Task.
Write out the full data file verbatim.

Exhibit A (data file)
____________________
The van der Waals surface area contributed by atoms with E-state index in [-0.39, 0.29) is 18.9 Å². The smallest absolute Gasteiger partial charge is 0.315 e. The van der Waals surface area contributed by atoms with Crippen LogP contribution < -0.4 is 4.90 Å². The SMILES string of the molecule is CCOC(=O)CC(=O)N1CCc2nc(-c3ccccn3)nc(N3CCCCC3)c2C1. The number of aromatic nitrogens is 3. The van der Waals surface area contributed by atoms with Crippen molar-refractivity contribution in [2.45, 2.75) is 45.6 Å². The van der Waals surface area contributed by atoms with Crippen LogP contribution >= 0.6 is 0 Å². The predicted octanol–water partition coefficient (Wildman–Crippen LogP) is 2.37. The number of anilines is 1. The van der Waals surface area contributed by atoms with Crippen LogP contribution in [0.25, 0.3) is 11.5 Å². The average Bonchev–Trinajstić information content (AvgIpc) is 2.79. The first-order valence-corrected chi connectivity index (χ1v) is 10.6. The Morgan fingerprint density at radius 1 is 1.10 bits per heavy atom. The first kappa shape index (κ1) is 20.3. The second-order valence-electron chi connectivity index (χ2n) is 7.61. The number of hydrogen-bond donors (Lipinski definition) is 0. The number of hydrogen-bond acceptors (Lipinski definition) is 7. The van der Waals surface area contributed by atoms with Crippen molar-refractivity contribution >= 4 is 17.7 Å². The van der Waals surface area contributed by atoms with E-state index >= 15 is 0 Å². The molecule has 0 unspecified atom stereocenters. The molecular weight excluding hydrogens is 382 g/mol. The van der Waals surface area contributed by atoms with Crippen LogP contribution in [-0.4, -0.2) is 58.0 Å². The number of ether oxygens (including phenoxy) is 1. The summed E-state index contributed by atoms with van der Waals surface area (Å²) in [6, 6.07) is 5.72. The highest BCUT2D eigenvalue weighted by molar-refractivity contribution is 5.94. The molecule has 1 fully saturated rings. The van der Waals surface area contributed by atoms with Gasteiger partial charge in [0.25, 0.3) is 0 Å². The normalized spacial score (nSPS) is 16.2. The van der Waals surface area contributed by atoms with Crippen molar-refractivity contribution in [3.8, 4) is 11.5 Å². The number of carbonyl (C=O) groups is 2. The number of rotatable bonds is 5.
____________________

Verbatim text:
The van der Waals surface area contributed by atoms with E-state index in [-0.39, 0.29) is 18.9 Å². The smallest absolute Gasteiger partial charge is 0.315 e. The van der Waals surface area contributed by atoms with Crippen LogP contribution < -0.4 is 4.90 Å². The SMILES string of the molecule is CCOC(=O)CC(=O)N1CCc2nc(-c3ccccn3)nc(N3CCCCC3)c2C1. The number of aromatic nitrogens is 3. The van der Waals surface area contributed by atoms with Crippen molar-refractivity contribution in [2.45, 2.75) is 45.6 Å². The van der Waals surface area contributed by atoms with Crippen LogP contribution >= 0.6 is 0 Å². The predicted octanol–water partition coefficient (Wildman–Crippen LogP) is 2.37. The number of anilines is 1. The van der Waals surface area contributed by atoms with Crippen LogP contribution in [0.25, 0.3) is 11.5 Å². The average Bonchev–Trinajstić information content (AvgIpc) is 2.79. The first-order valence-corrected chi connectivity index (χ1v) is 10.6. The Morgan fingerprint density at radius 1 is 1.10 bits per heavy atom. The first kappa shape index (κ1) is 20.3. The second-order valence-electron chi connectivity index (χ2n) is 7.61. The number of hydrogen-bond donors (Lipinski definition) is 0. The number of hydrogen-bond acceptors (Lipinski definition) is 7. The van der Waals surface area contributed by atoms with Crippen molar-refractivity contribution >= 4 is 17.7 Å². The van der Waals surface area contributed by atoms with E-state index >= 15 is 0 Å². The molecule has 0 unspecified atom stereocenters. The molecular weight excluding hydrogens is 382 g/mol. The van der Waals surface area contributed by atoms with Crippen LogP contribution in [-0.4, -0.2) is 58.0 Å². The number of ether oxygens (including phenoxy) is 1. The summed E-state index contributed by atoms with van der Waals surface area (Å²) in [6, 6.07) is 5.72. The highest BCUT2D eigenvalue weighted by molar-refractivity contribution is 5.94. The molecule has 1 fully saturated rings. The van der Waals surface area contributed by atoms with Gasteiger partial charge in [0.25, 0.3) is 0 Å². The normalized spacial score (nSPS) is 16.2. The van der Waals surface area contributed by atoms with Crippen molar-refractivity contribution in [3.8, 4) is 11.5 Å². The number of carbonyl (C=O) groups is 2. The number of rotatable bonds is 5.